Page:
Sometimes when I'm helping my children with their schoolwork, I find that they need something a little more than the knowledge that x=5. (That is the only algebraic formula I know. It works for me.) Sometimes when my children are struggling for the answer, the problem is not understanding. The problem is exercising the brain enough to figure out the answer. After all, education is not just a matter of learning facts, but of reasoning through and thinking through things in order to come to the right conclusions.
So sometimes when my children come to me with a problem, I point out the page where the answer is and tell them "it's in here somewhere. Find it." Many times I get a despairing look. The look is all I get because they know better than to whine. That's never gotten them anything in our house. The look doesn't get them much either, but I will tell them, "You're smart. You can figure this out." I try to tell my kids they're smart often. They blossom under the positive reinforcement. Plus, if I say it often enough, maybe it will really happen. : )
Nine times in ten the affirmation-receiving child will figure out the answer. They're in a kind of catch-22. After all, if they come back a second time looking for the answer, it's like they're admitting they're not smart. It ends up being a challenge to them to prove that I was right about their intelligence. They succeed in finding the answer, they prove they were smart, they feel really good about themselves. It's a process that works.
Just recently I was on the receiving end of the process. It's not quite so pleasant from this side. I think I've mentioned before that I work in an auditing office. Most people that know me find it amusing that my job involves working with numbers since math was never my strong suit. (I really do believe x=5.) When I started the job, almost a year ago, I enjoyed the sensation of being the "new kid". I worked at learning the job, but there are a lot of details and variables in the work. If I didn't know something, no one faulted me for it because I was new. Plus, being low woman on the totem pole, most of the work I got was grunt work. In all honesty, I didn't mind a bit. I enjoyed coming in and accomplishing something and then going home and forgetting I even had a job. I did whatever was asked of me, and I did it to the best of my ability, but still I wasn't actually responsible for anything except the assignments I was given. I wasn't working the job in order to fulfill anything other than our pocketbook.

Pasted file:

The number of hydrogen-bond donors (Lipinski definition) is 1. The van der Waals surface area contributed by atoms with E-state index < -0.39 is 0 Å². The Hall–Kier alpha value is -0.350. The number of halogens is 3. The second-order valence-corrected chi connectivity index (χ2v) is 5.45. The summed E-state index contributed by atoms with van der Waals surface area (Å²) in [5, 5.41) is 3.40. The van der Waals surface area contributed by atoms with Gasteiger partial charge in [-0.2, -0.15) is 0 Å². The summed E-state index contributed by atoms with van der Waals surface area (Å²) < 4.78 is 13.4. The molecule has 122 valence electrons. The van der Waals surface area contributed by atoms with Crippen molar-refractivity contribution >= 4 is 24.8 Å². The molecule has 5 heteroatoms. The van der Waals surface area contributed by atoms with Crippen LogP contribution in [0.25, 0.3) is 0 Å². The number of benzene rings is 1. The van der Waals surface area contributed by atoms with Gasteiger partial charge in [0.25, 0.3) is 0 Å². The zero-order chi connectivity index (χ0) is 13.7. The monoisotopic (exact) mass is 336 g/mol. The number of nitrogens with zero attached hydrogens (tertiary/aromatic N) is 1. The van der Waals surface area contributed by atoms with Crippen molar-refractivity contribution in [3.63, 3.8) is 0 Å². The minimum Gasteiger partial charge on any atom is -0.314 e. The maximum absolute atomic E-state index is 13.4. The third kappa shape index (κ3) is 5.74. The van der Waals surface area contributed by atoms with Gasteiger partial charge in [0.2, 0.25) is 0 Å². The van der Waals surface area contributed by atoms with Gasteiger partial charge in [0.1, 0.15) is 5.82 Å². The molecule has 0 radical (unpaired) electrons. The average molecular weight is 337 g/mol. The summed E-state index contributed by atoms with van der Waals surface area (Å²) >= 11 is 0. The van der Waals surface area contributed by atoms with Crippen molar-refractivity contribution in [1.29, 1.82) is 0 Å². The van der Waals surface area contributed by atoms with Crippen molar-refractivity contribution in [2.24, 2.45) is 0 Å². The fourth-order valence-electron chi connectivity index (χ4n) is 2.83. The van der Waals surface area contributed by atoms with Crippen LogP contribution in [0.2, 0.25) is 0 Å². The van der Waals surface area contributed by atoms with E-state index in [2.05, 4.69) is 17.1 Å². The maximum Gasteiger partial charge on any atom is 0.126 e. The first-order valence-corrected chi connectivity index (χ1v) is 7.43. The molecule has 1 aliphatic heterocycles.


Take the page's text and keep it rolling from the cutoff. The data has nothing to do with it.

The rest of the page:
Well, all that changed a few months ago. One of my bosses declared that I wasn't being used "to my full potential". So I was given new duties. Duties with responsibility attached to them. Bear in mind that this is governmental auditing. There's not supposed to be any mistakes. One of my new duties involved proofing all our reports and making sure there were no mistakes before they were sent out. Part of that job wasn't so hard. Misspelled words and incorrect grammar seem to jump out at me from the page. On the other hand, I was also put in charge of making sure the content was correct based on the findings of the auditor. Huh? There were so many details and variables I was sure I would never get it. It didn't get any better when they explained to me that these 3-4 pages of content were the heart of the report. All else was necessary, but these 3-4 pages were "what we get paid for doing". Okay. So no pressure here at all.
I balked and dragged my feet a little bit. I expressed doubt as to my ability. I even whined just a bit. (Don't tell my kids!) My boss's answer? "You're smart. You'll figure it out."
Well slap me upside the head. As much as I didn't want this duty, now I had to take it. I couldn't admit I wasn't smart. This is a very frustrating position to be in.
I still use the phrase with my children. I still believe it motivates them. But it's aggravating to have the same techniques used on me. I think now I'm going to have to be smart enough to think up new ways to motivate. Maybe I'll go with the "Nobody is that dumb" negative reinforcement. Set the bar a little lower.